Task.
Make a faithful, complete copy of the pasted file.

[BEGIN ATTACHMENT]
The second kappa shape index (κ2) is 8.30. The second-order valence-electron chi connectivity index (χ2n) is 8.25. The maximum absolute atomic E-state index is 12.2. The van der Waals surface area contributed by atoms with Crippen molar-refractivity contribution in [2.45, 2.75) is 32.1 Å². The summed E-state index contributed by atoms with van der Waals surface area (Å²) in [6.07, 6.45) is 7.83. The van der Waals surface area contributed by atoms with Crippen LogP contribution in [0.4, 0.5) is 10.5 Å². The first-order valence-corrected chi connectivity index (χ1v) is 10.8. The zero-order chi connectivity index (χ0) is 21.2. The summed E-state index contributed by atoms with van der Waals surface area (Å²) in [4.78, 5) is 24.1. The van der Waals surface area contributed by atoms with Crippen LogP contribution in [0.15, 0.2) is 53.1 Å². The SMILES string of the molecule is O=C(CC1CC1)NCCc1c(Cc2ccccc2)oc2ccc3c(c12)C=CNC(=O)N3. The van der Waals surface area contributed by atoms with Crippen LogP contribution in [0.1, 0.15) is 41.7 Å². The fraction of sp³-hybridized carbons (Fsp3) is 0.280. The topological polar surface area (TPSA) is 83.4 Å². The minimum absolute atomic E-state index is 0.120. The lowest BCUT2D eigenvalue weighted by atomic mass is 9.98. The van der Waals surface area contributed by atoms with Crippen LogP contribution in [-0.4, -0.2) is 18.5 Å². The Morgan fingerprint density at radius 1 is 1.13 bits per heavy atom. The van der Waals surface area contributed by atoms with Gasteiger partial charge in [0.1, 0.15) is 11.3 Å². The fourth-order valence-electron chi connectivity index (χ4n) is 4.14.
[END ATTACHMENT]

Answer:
The second kappa shape index (κ2) is 8.30. The second-order valence-electron chi connectivity index (χ2n) is 8.25. The maximum absolute atomic E-state index is 12.2. The van der Waals surface area contributed by atoms with Crippen molar-refractivity contribution in [2.45, 2.75) is 32.1 Å². The summed E-state index contributed by atoms with van der Waals surface area (Å²) in [6.07, 6.45) is 7.83. The van der Waals surface area contributed by atoms with Crippen LogP contribution in [0.4, 0.5) is 10.5 Å². The first-order valence-corrected chi connectivity index (χ1v) is 10.8. The zero-order chi connectivity index (χ0) is 21.2. The summed E-state index contributed by atoms with van der Waals surface area (Å²) in [4.78, 5) is 24.1. The van der Waals surface area contributed by atoms with Crippen LogP contribution in [0.15, 0.2) is 53.1 Å². The SMILES string of the molecule is O=C(CC1CC1)NCCc1c(Cc2ccccc2)oc2ccc3c(c12)C=CNC(=O)N3. The van der Waals surface area contributed by atoms with Crippen LogP contribution in [0.1, 0.15) is 41.7 Å². The fraction of sp³-hybridized carbons (Fsp3) is 0.280. The topological polar surface area (TPSA) is 83.4 Å². The minimum absolute atomic E-state index is 0.120. The lowest BCUT2D eigenvalue weighted by atomic mass is 9.98. The van der Waals surface area contributed by atoms with Crippen LogP contribution in [-0.4, -0.2) is 18.5 Å². The Morgan fingerprint density at radius 1 is 1.13 bits per heavy atom. The van der Waals surface area contributed by atoms with Gasteiger partial charge in [0.1, 0.15) is 11.3 Å². The fourth-order valence-electron chi connectivity index (χ4n) is 4.14.